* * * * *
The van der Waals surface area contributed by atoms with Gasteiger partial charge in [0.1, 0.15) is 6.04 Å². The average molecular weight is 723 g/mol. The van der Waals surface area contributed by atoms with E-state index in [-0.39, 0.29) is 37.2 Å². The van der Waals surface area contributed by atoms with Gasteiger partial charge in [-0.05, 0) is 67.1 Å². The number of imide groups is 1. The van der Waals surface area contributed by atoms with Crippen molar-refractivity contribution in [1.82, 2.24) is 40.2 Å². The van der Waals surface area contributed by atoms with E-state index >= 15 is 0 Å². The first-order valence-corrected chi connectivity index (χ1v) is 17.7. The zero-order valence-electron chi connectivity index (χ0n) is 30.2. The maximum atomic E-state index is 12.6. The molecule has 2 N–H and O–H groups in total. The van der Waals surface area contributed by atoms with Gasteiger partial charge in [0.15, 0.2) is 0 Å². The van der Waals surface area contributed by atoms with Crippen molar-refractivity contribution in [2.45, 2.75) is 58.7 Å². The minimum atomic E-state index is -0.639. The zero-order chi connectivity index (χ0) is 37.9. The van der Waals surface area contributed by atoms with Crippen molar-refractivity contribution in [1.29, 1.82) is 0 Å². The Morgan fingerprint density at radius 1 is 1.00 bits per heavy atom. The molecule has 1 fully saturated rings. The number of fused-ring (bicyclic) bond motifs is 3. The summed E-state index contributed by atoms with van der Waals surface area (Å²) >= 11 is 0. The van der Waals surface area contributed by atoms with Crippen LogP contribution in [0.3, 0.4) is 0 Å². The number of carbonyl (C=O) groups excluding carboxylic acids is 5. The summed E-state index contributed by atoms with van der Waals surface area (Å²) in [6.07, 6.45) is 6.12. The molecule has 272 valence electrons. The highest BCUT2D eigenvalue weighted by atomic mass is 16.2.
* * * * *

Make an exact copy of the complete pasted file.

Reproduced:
The van der Waals surface area contributed by atoms with Gasteiger partial charge in [0.1, 0.15) is 6.04 Å². The average molecular weight is 723 g/mol. The van der Waals surface area contributed by atoms with E-state index in [-0.39, 0.29) is 37.2 Å². The van der Waals surface area contributed by atoms with Gasteiger partial charge in [-0.05, 0) is 67.1 Å². The number of imide groups is 1. The van der Waals surface area contributed by atoms with Crippen molar-refractivity contribution in [1.82, 2.24) is 40.2 Å². The van der Waals surface area contributed by atoms with E-state index >= 15 is 0 Å². The first-order valence-corrected chi connectivity index (χ1v) is 17.7. The zero-order valence-electron chi connectivity index (χ0n) is 30.2. The maximum atomic E-state index is 12.6. The molecule has 2 N–H and O–H groups in total. The van der Waals surface area contributed by atoms with Gasteiger partial charge in [0.15, 0.2) is 0 Å². The van der Waals surface area contributed by atoms with Crippen molar-refractivity contribution in [2.45, 2.75) is 58.7 Å². The minimum atomic E-state index is -0.639. The zero-order chi connectivity index (χ0) is 37.9. The van der Waals surface area contributed by atoms with Crippen molar-refractivity contribution in [1.29, 1.82) is 0 Å². The Morgan fingerprint density at radius 1 is 1.00 bits per heavy atom. The molecule has 1 fully saturated rings. The number of fused-ring (bicyclic) bond motifs is 3. The summed E-state index contributed by atoms with van der Waals surface area (Å²) >= 11 is 0. The van der Waals surface area contributed by atoms with Crippen LogP contribution in [0.3, 0.4) is 0 Å². The number of carbonyl (C=O) groups excluding carboxylic acids is 5. The summed E-state index contributed by atoms with van der Waals surface area (Å²) in [6.07, 6.45) is 6.12. The molecule has 272 valence electrons. The highest BCUT2D eigenvalue weighted by atomic mass is 16.2.